Commentary

Don’t Tighten Travel Rules

By Patrick Basham
This article originally appeared in USA Today on May 1, 2005.
Calls for tightening congressional travel rules to forbid legislators from taking trips paid for by non-profit organizations and private corporations are misguided.

Current ethics rules sufficiently govern legislators’ behavior and enable individual transgressions to come to light. Lawmakers aren’t exactly given carte blanche. The rules detailed in the 71-page “Gifts and Travel” handbook forbid legislators from accepting trips paid for by lobbyists or foreign government agents. Subsidized trips are limited to a week in length, and legislators must submit disclosure forms detailing benefits received.

Private sponsors’ motives are no worse than those of their public counterparts. Private interests seek to educate congressional guests while propagating a particular point of view. However, when Pentagon bureaucrats, for example, send legislators to view new weaponry or visit bases and combat theaters, they, too, exercise a propaganda function. They seek to protect their budgets and to make their department or agency a more sympathetic recipient of public funds.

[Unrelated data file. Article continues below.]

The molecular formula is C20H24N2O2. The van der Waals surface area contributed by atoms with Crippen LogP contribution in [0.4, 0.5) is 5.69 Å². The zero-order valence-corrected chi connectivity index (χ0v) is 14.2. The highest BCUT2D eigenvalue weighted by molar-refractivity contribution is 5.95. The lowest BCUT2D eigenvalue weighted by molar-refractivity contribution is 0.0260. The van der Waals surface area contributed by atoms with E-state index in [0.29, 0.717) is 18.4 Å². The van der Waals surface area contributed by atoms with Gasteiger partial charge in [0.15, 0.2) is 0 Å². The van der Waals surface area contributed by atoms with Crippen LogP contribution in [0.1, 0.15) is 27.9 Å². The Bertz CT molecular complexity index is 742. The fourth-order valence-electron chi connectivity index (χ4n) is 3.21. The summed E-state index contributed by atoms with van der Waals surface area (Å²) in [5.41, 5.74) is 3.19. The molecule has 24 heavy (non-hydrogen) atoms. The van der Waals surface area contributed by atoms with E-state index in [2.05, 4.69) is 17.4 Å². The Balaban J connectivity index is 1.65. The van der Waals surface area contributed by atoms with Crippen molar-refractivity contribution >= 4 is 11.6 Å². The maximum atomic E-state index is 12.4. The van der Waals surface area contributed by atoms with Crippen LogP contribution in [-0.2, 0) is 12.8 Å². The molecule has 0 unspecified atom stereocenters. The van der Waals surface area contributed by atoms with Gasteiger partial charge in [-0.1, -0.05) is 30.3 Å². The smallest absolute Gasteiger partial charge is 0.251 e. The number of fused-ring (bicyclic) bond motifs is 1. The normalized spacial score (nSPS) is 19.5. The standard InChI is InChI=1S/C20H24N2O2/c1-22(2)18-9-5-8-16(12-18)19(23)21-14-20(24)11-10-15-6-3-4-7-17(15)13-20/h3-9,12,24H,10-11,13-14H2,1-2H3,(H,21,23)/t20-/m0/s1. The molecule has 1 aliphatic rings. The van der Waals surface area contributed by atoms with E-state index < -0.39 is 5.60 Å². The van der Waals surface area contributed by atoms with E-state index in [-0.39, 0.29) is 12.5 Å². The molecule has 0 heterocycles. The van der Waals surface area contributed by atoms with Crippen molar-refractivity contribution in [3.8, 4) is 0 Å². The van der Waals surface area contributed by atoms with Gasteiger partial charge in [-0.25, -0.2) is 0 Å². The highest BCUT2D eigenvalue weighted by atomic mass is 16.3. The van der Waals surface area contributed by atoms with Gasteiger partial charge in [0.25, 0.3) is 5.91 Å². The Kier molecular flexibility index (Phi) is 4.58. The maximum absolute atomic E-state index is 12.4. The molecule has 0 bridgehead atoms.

Government-funded fact-finding is neither ethically purer nor more selfless than privately sponsored travel.

The assumption that the relationship between lawmakers and private sponsors is inherently corrupt (subsidized travel leads to legislative or regulatory favoritism) exists without supporting evidence. A link between a lawmaker’s travel and legislative behavior is rarely established. If these trips “buy” anything, it’s access to politicians, not influence on policymaking. The importance of such access, however, is overestimated.

Research finds that private money follows votes far more often than votes follow money. Legislators’ voting records reflect their ideology, partisanship and assessment of their constituents’ interests.

The mere appearance of impropriety, absent evidence of wrongdoing, is insufficient rationale for harsher rules. In a self-regulating political marketplace, it’s an individual lawmaker’s responsibility to accept the political risk inherent in accepting travel subsidies from private sources. Lawmakers may or may not choose to accept an invitation. The choice should be theirs, similarly the risks and rewards of their decisions.

Stricter travel rules aren’t necessary. Enforcement of existing rules can protect the public interest. Anything more is overkill.

Patrick Basham is a senior fellow at the Cato Institute.